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Lone Pine Koala Sanctuary A Review of Lone Pine Koala Sanctuary

Discussion in 'Australia' started by WhistlingKite24, 1 Dec 2019.

  1. WhistlingKite24

    WhistlingKite24 Well-Known Member Premium Member

    2 Jul 2018
    Brisbane, Australia
    Opened in 1927, Lone Koala Sanctuary is only one of two zoological facilities that are actually situated within the Brisbane region (the other being Walkabout Creek Nature Centre). Well-known for having a large captive population of koalas (around 100 individuals), Lone Pine is situated in an idyllic location along the Brisbane River and is very accessible via public transport from the city (the 445 bus from the centre of Brisbane).

    I have only visited Lone Pine once earlier last year (April 2018) and came away with mixed feelings. I felt their animal collection overall lacked diversity (especially birds and marsupials), and the admission fee was a bit pricey. However during my visit, several areas of Lone Pine were under construction like their reptile house and the Brisbane Koala Institute. I recently decided that I wanted to give Lone Pine another go, so this walk-through of my last Thursday’s visit should hopefully provide more insight about this well-known tourist attraction.

    Lone Pine begins with a humble entrance building which includes the ticket area and gift shop. The majority of this area was blocked off for construction. Past admission, the first animal enclosure seen was a large, wooden-framed aviary-style enclosure for a group of Grey-headed Flying Fox and Little Red Flying Fox (Lone Pine no longer has Black Flying Fox). Their enclosure is netted with a glass viewing window and has a series of ropes and bridges for the bats to perch and climb. This enclosure was quite long, providing the bats with enough room for short flights. Opposite the bat enclosure, was a standard aviary for three Sulphur-crested Cockatoo. All three birds were very talkative and have been at Lone Pine for a long time. Also in this area, was a large aviary a male Red-tailed Black Cockatoo.

    After the bat enclosure and the first few cockatoo enclosures were the majority of Lone Pine’s birds, which were housed in a row of ageing aviaries. Some of these aviaries were quite small and none of these enclosures were particularly noteworthy. All of the birds had access to a few logs, branches, lomandra grasses and eucalyptus browse. The following species were seen (most were housed by themselves or in pairs); Blue-winged Kookaburra, Little Corella, Tawny Frogmouth (seen in two aviaries), Bush Stone Curlew, Rainbow Lorikeet, Major Mitchell’s Cockatoo, Laughing Kookaburra, Gang-gang Cockatoo and Red-tailed Black Cockatoo (another lone male and also a pair in a separate aviary).

    Opposite the row of aviaries were three open-topped enclosures for Tasmanian Devil. All three enclosures were narrow and quite small in size, but had a good amount of hiding opportunities for the devils. The enclosures could be viewed from a platform accessed via a set of stairs. Up next was the Platypus House, which had two spacious tanks for Platypus (two males). The tanks were probably the largest I’ve seen to date, and were relatively well-lit. I arrived at feeding time and both platypus were eagerly hunting for their yabbies. On my previous visit, there used to be tanks opposite the platypus enclosures for snakes, however there was no sign of them anymore. I always thought these tanks would have made nice exhibits for native freshwater fish (gudgeons, rainbow-fish etc.)

    Next to the Platypus House, was the sleek Brisbane Koala Science Institute, which was opened in mid-2018. In collaboration with the local council and university, this building is a research facility with many different functions (wildlife hospital, koala resource library, food preparation area and research laboratory). Visitors are able to view these areas via large glass viewing windows. The walls of the building were printed with different koala facts and had some rather attractive eucalyptus blossom and gumnut art, which tied in nicely with the rest of the design. Right outside the building was an enclosure for, you guessed it, a Koala. It was a relatively small enclosure, but the koala had access to a large tree and visitors could view the enclosure from a raised boardwalk.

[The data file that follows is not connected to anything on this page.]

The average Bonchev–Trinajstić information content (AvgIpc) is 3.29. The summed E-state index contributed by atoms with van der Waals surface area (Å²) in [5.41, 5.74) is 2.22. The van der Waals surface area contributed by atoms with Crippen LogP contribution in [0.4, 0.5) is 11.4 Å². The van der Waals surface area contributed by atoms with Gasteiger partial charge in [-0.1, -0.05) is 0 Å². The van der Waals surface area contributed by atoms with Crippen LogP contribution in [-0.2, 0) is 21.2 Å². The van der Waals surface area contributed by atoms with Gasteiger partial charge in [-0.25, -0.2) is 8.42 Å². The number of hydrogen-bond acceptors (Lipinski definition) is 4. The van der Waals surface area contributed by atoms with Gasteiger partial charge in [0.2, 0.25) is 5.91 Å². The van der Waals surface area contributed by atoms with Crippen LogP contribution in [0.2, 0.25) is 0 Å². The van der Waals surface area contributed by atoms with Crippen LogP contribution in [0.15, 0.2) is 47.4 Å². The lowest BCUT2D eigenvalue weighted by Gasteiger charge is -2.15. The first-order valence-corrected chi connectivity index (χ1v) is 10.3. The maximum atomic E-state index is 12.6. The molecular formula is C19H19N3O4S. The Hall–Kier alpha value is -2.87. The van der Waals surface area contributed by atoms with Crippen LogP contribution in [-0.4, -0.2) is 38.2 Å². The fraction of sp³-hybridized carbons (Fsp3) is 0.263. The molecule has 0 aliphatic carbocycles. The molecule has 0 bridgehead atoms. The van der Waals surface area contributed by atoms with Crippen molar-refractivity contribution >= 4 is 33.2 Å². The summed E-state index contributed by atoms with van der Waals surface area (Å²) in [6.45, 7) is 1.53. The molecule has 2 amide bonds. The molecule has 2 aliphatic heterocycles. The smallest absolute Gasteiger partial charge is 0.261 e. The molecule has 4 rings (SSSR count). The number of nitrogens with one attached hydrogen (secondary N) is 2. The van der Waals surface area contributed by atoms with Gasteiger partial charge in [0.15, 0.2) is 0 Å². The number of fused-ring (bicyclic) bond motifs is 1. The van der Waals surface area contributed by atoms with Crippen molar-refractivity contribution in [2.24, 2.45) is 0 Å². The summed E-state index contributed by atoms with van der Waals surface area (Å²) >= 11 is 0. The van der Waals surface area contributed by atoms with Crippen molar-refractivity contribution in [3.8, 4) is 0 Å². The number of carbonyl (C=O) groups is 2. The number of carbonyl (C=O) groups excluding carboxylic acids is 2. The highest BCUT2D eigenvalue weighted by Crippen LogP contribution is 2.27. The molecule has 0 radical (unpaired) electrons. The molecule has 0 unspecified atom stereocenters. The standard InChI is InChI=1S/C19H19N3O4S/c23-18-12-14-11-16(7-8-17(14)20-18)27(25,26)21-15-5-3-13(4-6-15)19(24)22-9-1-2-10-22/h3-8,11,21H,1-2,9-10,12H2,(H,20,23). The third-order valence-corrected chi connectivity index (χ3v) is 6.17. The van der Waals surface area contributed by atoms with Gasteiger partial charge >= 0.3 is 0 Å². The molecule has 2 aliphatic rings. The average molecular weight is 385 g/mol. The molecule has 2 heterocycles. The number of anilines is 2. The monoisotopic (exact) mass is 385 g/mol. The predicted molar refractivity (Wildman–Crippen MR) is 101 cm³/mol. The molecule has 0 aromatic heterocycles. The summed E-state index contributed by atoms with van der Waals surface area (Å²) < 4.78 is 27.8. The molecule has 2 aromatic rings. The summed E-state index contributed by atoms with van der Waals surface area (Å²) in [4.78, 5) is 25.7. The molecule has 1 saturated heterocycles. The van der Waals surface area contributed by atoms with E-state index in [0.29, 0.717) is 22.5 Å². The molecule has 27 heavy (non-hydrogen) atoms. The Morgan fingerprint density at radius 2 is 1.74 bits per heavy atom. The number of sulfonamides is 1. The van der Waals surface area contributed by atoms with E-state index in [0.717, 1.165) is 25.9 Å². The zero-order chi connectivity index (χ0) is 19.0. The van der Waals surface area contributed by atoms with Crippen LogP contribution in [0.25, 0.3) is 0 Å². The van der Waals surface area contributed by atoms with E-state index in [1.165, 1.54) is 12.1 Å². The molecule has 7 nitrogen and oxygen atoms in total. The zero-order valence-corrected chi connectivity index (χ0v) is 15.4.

And so begins the many koala enclosures at Lone Pine! Near the koala institute were five open-topped enclosures for koalas. These were pretty standard enclosures, and some of them were a tad small in my opinion. Past this set of enclosures, was a nicely-done enclosure for freshwater turtles. This enclosure was open-topped and had an even ratio of land to water. Whilst other species were signed, this enclosure had three Saw-shelled Turtles. Nearby were more enclosures for some male and older koalas. These old concrete enclosures were very dark and cramped, and the koalas didn’t have access to direct sunlight. I thought these enclosures in particular were pretty poor. Nearby, was the much nicer Koala Forest, which contained a pair of large enclosures with glass viewing panels. The two enclosures ran along either of a dining area. I counted approximately fifteen koalas in each enclosure.

    Also in this area was a standard enclosure for Common Wombat, with a glass-fronted sleeping area for the wombat. Lone Pine is currently holding Walkabout Creek’s male wombat. Past more standard koala enclosures, was Lone Pine’s main koala exhibit, which held the koalas in a row of enclosures. These koalas were used for visitor encounters and photo opportunities.

    Nearby, was the Lone Pine’s new reptile and amphibian habitat. In general, the enclosures were well-furnished and the majority of the enclosures were of an adequate size. The area is loosely divided into three sections; rainforest, bush and desert. The rainforest area is comprised of two tanks; one for Magnificent Tree Frog and White-lipped Tree Frog, and the other for more Magnificent Tree Frog and Southern Angle-headed Dragon. Both tanks were of a good size.

    Up next, were three tanks for Common Death Adder, Broad-headed Snake and a well-furnished mixed tank for Central Bearded Dragon and Shingleback. These first two enclosures for the snakes were narrow and painfully small.

    The final section had a vertical tank for Centralian Python (Shingleback was also signed), two small tanks for Inland Taipan and Collett’s Snake, another similarly-sized tank for a Hosmer’s Skink and a Pygmy Mulga Monitor, and finally an adequate tank for an Olive Python. There was a final tank in this building for a Spiny-tailed Monitor. Some nice species you don’t see every day.